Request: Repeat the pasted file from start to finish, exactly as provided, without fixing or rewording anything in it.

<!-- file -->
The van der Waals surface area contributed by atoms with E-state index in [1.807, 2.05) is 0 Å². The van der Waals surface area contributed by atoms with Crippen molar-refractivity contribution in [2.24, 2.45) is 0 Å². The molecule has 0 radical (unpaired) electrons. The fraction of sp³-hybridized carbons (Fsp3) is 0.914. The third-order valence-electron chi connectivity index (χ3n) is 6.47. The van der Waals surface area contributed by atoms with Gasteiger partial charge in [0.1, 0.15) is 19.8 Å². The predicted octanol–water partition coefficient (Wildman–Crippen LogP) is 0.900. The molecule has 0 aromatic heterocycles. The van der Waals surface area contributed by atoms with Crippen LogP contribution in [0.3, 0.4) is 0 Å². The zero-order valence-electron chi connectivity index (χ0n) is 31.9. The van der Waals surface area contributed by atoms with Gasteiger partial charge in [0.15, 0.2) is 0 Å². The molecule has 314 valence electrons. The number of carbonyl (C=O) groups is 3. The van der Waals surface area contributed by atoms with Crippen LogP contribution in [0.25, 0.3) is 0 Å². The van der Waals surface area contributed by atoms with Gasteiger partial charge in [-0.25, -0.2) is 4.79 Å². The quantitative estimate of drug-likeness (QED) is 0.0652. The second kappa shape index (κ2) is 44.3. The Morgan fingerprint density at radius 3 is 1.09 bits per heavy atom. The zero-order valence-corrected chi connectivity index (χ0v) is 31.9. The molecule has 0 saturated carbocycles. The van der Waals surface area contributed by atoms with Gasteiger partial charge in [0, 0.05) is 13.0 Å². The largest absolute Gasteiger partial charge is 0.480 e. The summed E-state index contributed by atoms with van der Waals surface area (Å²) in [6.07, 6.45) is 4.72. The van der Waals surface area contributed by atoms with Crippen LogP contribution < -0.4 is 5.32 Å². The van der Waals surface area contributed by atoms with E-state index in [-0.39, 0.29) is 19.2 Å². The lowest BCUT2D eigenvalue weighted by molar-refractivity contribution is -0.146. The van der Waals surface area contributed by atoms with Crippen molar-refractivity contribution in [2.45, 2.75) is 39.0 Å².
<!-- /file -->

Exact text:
The van der Waals surface area contributed by atoms with E-state index in [1.807, 2.05) is 0 Å². The van der Waals surface area contributed by atoms with Crippen molar-refractivity contribution in [2.24, 2.45) is 0 Å². The molecule has 0 radical (unpaired) electrons. The fraction of sp³-hybridized carbons (Fsp3) is 0.914. The third-order valence-electron chi connectivity index (χ3n) is 6.47. The van der Waals surface area contributed by atoms with Gasteiger partial charge in [0.1, 0.15) is 19.8 Å². The predicted octanol–water partition coefficient (Wildman–Crippen LogP) is 0.900. The molecule has 0 aromatic heterocycles. The van der Waals surface area contributed by atoms with Crippen LogP contribution in [0.3, 0.4) is 0 Å². The zero-order valence-electron chi connectivity index (χ0n) is 31.9. The van der Waals surface area contributed by atoms with Gasteiger partial charge in [0.15, 0.2) is 0 Å². The molecule has 314 valence electrons. The number of carbonyl (C=O) groups is 3. The van der Waals surface area contributed by atoms with Crippen LogP contribution in [0.25, 0.3) is 0 Å². The van der Waals surface area contributed by atoms with Gasteiger partial charge in [-0.25, -0.2) is 4.79 Å². The quantitative estimate of drug-likeness (QED) is 0.0652. The second kappa shape index (κ2) is 44.3. The Morgan fingerprint density at radius 3 is 1.09 bits per heavy atom. The zero-order valence-corrected chi connectivity index (χ0v) is 31.9. The molecule has 0 saturated carbocycles. The van der Waals surface area contributed by atoms with Gasteiger partial charge in [0, 0.05) is 13.0 Å². The largest absolute Gasteiger partial charge is 0.480 e. The summed E-state index contributed by atoms with van der Waals surface area (Å²) in [6.07, 6.45) is 4.72. The van der Waals surface area contributed by atoms with Crippen LogP contribution < -0.4 is 5.32 Å². The van der Waals surface area contributed by atoms with E-state index in [-0.39, 0.29) is 19.2 Å². The lowest BCUT2D eigenvalue weighted by molar-refractivity contribution is -0.146. The van der Waals surface area contributed by atoms with Crippen molar-refractivity contribution in [2.45, 2.75) is 39.0 Å².